The discussion could have ended there but, as the facilitator, I felt that if we did not talk more generally about the health and continuity of TML, it would be a missed opportunity.

Fortunately, we had a break scheduled—and during that break I reflected on what might be useful to the group. To avoid second-guessing, I deliberately did not share my plans with others.

When the group reconvened, I asked each member to answer the question, “To whom or what do you feel responsible?” In our major study of Good Work undertaken over two decades ago at PZ, we had found that this was the single most powerful question that we had posed to professionals—and, indeed, we published an entire book on the topic.

Members of TML were quite reflective. They spoke about responsibility to the planet, to the future, to their students, to their disciplines or problem spaces, and to themselves. (Interestingly, only one person spoke about responsibility to the past, to predecessors, or to mentors—perhaps that might be expected in a lab that is so future-oriented.)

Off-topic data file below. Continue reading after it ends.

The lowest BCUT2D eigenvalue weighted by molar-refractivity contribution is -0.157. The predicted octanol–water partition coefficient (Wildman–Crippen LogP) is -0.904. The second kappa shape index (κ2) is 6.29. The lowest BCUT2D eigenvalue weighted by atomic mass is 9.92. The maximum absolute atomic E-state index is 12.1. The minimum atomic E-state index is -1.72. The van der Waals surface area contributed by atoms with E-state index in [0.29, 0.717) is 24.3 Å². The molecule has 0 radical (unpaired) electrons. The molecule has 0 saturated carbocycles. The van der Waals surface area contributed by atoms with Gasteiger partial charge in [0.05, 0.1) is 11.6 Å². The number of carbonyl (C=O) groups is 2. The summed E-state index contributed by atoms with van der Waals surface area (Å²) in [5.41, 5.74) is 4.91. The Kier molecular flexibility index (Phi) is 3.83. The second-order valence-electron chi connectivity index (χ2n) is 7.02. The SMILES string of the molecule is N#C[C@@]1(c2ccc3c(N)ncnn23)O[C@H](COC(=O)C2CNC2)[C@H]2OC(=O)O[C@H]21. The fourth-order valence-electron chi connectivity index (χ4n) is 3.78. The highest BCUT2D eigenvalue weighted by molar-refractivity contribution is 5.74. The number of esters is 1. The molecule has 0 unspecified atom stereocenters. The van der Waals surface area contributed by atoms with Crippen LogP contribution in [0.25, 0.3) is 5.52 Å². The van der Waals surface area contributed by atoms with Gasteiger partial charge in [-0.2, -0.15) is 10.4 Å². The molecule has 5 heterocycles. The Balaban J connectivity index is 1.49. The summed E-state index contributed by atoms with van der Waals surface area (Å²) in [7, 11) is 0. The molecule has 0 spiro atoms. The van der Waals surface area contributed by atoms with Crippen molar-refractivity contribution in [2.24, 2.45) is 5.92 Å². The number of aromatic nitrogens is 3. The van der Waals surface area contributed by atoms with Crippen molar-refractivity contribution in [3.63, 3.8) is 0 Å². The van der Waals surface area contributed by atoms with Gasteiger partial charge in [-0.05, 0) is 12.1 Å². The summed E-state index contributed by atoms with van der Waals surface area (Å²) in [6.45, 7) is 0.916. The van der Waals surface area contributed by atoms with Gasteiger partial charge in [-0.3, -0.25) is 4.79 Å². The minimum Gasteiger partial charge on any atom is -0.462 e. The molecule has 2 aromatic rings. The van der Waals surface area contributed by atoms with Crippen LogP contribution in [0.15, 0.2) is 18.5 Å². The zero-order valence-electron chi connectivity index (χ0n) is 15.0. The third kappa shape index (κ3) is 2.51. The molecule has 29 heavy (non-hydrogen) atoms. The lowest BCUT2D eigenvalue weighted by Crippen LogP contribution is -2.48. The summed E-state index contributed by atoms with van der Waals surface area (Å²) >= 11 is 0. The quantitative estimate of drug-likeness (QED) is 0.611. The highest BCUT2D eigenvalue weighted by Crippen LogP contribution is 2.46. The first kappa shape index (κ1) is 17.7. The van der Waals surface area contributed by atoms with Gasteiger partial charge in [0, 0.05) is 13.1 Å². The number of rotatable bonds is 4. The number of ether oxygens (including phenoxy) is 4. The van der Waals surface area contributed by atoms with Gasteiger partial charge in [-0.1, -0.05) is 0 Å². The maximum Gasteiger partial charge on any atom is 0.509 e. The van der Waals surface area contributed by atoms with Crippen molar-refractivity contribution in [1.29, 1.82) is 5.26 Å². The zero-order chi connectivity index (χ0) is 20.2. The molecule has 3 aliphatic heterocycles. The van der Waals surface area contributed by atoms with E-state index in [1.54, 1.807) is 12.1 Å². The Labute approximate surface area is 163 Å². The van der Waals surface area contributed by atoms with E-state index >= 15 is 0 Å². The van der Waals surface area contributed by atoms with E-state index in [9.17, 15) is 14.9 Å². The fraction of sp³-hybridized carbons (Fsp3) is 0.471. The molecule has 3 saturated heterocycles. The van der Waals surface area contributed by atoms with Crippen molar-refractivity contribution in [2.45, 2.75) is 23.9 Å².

Then I asked each person to respond to the question, “Who is responsible for The Media Lab?” Again, there were a wide set of responses—ranging from the designated leaders, to everyone who has ever passed through the Lab, even if they have not been back in Cambridge in decades.

As a final thought, I asked individuals to reflect on the relationship (or lack of relationship) between their answers to the two responsibility questions. In other words, how did they relate their own senses of responsibility to the responsibility for the overall welfare of TML? I suggested that if these senses are well aligned, that is a good omen. And so, for example, if a member of the Lab talked about being personally responsible to his students, and that the members of the Lab were collectively responsible for its welfare, those responses would be considered in alignment.